Trust is what enables empathy. Ron Howard and Brian Grazer, top producers and directors in Hollywood have a legendary alliance and partnership. The essence of their partnership was well summed up by Howard: “In a business that is so crazy, to actually know that there is somebody who is really smart, who you care about, who has your interest, and who is rowing in the same direction, is something of immense value.” With the exception of the word “smart” (which is not a prerequisite for building trust), the statement captures the essence of trust.

We are not a trusting people. There isn’t a beautiful, singular, linear explanation as to why that may be the case. Lack of trust is a major impediment towards general economic growth. Specifically, it is critical for inclusive, distributive growth which has thus far eluded us. Trust marks the difference between those societies that will have a thriving venture capital industry (read: Silicon Valley and Israel) and those that won’t. No amount of tax-relief- carrots the government throws in attempting to make the country a ‘knowledge hub’ will ever make up for the lack of trust between people.


Negotiations try to bring people to a compromise when holding two opposing positions. What is a difficult art during the best of times, is completely absent in most situations in the country. Negotiations between minds are almost absent; instead we are dished out a daily dose of high-pitch vitriol and physicality. Consequences are felt across the business spectrum as employers and employees have stooped to saying blatant lies to each other and to customers.

Pathological lying is the outcome of weak negotiation skills, which breaks any chance of building trust and ceases the opportunity to feel empathy.

That completes a vicious cycle for society and prospective growth in the value of companies. Lying is a big deal in a small world. Just how small is the world? And do we really run the risk of getting caught?

To answer that I turned to a classic experiment conducted over a half century ago by noted psychologist Stanley Milgram and his colleague Jeffrey Travers. They found that the world is smaller and more interconnected than most people suggest. In 1967, they asked 200 people living in Nebraska (a small mid-western state in USA) to mail a letter to someone they knew personally who might in turn know a target stockbroker in Massachusetts (a small state in the east coast of USA, about two and a half thousand miles from Nebraska). The researchers measured how many stops and time it took for the letters to pass hands and reach its destination. On average, it took six different stops before it showed up at the stockbroker’s home or office in Massachusetts.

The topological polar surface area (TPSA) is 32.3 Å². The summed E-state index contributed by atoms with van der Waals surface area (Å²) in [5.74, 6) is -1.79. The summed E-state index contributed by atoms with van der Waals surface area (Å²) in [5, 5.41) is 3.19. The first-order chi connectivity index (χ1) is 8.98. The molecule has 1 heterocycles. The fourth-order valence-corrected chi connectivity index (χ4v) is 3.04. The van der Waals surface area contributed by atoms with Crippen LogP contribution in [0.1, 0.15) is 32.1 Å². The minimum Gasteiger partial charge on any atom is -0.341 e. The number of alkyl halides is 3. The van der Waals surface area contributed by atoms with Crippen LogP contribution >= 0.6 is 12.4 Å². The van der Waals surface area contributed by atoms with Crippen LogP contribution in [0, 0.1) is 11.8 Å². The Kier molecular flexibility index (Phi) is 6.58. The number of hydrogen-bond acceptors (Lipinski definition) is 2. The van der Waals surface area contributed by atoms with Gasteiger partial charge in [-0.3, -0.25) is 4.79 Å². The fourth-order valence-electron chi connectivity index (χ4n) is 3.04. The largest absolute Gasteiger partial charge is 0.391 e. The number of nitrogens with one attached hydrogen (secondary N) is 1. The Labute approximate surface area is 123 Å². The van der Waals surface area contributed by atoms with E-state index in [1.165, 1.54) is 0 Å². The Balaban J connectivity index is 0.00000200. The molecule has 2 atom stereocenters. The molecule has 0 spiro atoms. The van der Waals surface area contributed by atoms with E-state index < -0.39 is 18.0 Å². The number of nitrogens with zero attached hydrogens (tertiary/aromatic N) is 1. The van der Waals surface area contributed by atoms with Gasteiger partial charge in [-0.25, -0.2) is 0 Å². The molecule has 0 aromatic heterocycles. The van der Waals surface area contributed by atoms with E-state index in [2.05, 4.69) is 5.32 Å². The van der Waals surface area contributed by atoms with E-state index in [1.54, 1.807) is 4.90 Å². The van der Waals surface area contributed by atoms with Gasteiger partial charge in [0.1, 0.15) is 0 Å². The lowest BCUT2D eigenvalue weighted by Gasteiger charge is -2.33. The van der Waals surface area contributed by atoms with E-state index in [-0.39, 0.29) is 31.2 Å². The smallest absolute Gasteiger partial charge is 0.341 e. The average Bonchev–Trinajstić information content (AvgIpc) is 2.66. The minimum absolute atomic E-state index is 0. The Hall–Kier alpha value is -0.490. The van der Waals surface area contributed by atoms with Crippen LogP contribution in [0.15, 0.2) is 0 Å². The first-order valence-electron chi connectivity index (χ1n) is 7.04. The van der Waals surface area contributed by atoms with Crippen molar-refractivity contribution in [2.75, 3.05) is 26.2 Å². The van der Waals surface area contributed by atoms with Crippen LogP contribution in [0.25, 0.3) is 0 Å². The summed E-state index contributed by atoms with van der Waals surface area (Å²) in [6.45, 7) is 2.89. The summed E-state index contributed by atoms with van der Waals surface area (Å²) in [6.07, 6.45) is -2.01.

In other words, the original sender in Nebraska sat six degrees apart from the recipient in Massachusetts. It was this study that birthed the phrase and theory, “six degrees of separation.” It highlights the idea that you may share mutual acquaintances with strangers on the other side of the planet.

If it was six degrees in 1967, the social-media madness of 2013 would put us apart at three degrees, at most. As the highly underrated former US president Richard Nixon so famously put it, “It is never the act. It’s the lie that gets you.”

As citizens look for their economic dividends in a low growth world, and inequality in distribution is on the rise, equity returns from the domestic market will remain hostile to “the Sri Lankan way.” The correct response to the charge “I hate your (unprintable) guts” is not to get drunk, loosen your tie, lift your sarong and rant filth at the top of your voice, generously recalling four generations of the accuser’s family. Instead, the correct, economically beneficial (and high karmic value) response is to reach out with the phrase “Please tell me more”. Such an attitude would attract more FDI and account for higher equitable economic growth than any amount of tax holidays ever will.

(Kajanga is the founder of Delaware-based Centre for Investor Behaviour and currently resides in Sydney, Australia. You can write to him at kajangak@gmail.com).